1. Thank you! Grief counseling is (thankfully) offered free to me and my family because my husband was in Hospice care at home. I’m so thankful for them because they were a tremendous help and so supportive. I will definitely let you know how it goes. I’m sorry you’re having the same type of experience. It is so frustrating. My husband had begun to feel like no one took him seriously – and it was so painful to see. The doctors who finally did get to the root of the issue weren’t the specialists- they were the doctors who treated him for the blood clot in his leg. I’m so thankful for them- otherwise, I’m sure he would’ve died without us having even known what happened!

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      1. Sometimes I think the doctors read what the last doctor wrote in the chart and then continue with that line of thinking instead of thinking outside the box. I switched hospital systems so that they couldn’t read the old chart and maybe come up with a new idea. My problem was taken care of a few years back, finally. Now, we just work on my Husband.

        Liked by 1 person

      2. Do whatever it takes. I agree. And in my husband’s case, I’m sure that is likely to have happened. But now I have the comfort of knowing that He is with the Lord- and will never experience suffering or pain again. That is a wonderful comfort.

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  2. It is a good thing to write down all these feelings and frustrations, way better than letting them fester inside yourself.
    Both of us having been in the healthcare system for the bad things that can happen to us…yes, you feel that you are left out in the cold as it were, and knowledge is power, it helps to have some ammunition to question the medics with, not to intimidate them but to let them know you are not going to be their doormat.
    I am so sorry you and your Husband were made to wait all that time, in such dire straits with pain and unknown ‘spots’. Not sure if the time you and your husband had would have been lengthened, but sure it could have been made more comfortable and at least knowing what was actually the medical reason for all his issues would have helped.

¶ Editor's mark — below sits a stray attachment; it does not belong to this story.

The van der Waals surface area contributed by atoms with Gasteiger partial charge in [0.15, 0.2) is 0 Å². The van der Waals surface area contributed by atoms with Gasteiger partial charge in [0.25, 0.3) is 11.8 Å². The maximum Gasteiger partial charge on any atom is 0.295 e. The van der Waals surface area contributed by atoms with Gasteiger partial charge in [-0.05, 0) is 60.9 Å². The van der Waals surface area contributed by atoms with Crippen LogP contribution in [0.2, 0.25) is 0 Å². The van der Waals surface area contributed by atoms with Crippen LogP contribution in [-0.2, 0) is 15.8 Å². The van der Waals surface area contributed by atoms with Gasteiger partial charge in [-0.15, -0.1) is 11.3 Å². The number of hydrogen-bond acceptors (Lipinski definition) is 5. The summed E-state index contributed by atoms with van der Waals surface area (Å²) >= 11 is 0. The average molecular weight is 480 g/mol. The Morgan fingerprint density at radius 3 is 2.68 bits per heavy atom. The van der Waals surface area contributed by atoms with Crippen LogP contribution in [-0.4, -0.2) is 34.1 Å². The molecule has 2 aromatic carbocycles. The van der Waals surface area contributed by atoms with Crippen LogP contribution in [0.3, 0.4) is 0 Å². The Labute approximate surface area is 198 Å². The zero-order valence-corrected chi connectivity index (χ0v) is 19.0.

I pray that the grief counseling will be of much assistance to you.

    I pray that you will one day find peace as given by God. That He will uphold you all your days and bless you even as you are grieving. May you know His Presence.

    Sending a ton of my own hugs and much loving care. ♥

    Liked by 1 person

    1. I do believe the grief counseling will help. I’m encouraging our daughters to take advantage of it also- and for our granddaughters – I know the Lord is the reason we discovered the problem when we did- it’s amazing how He caused it to be discovered. And He is my strength. I feel His Presence now more than ever before and He is comforting me.

      Thanks for the hugs and prayers- they are so needed and appreciated!

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  3. Most look to heaven in the belief God is there, but it is my belief that God is the spark of life within each of us. That spark binds us together because we’re all part of ‘the body’ and yet it also makes each of us unique, just as the heart differs from the lungs, yet both are still part of the whole. To the best of my knowledge, there is no way to confirm or deny this, but I feel it is so. I also believe that our soul is eternal, but these bodies it uses for this life experience are vulnerable….
    If my views give you comfort, feel free to adopt them. If you dislike them, feel free to reject the ideas.
    Another concept concerns your journal. I used a similar technique years ago – and still use it when I’m trying to work through something. For some reason, it works best when I handwrite, don’t worry about spelling, punctuation or anything – just write whatever pops into my mind be that my disgust with the medical profession, dismay over politics or even my grocery list… whatever pops into my mind. Over the years, i’ve honed this to starting out by writing whatever question I have, then writing whatever pops into my mind as fast as I can write… in about 15 minutes, I often write the answer to my question and have an immense sense of calm.

    Liked by 1 person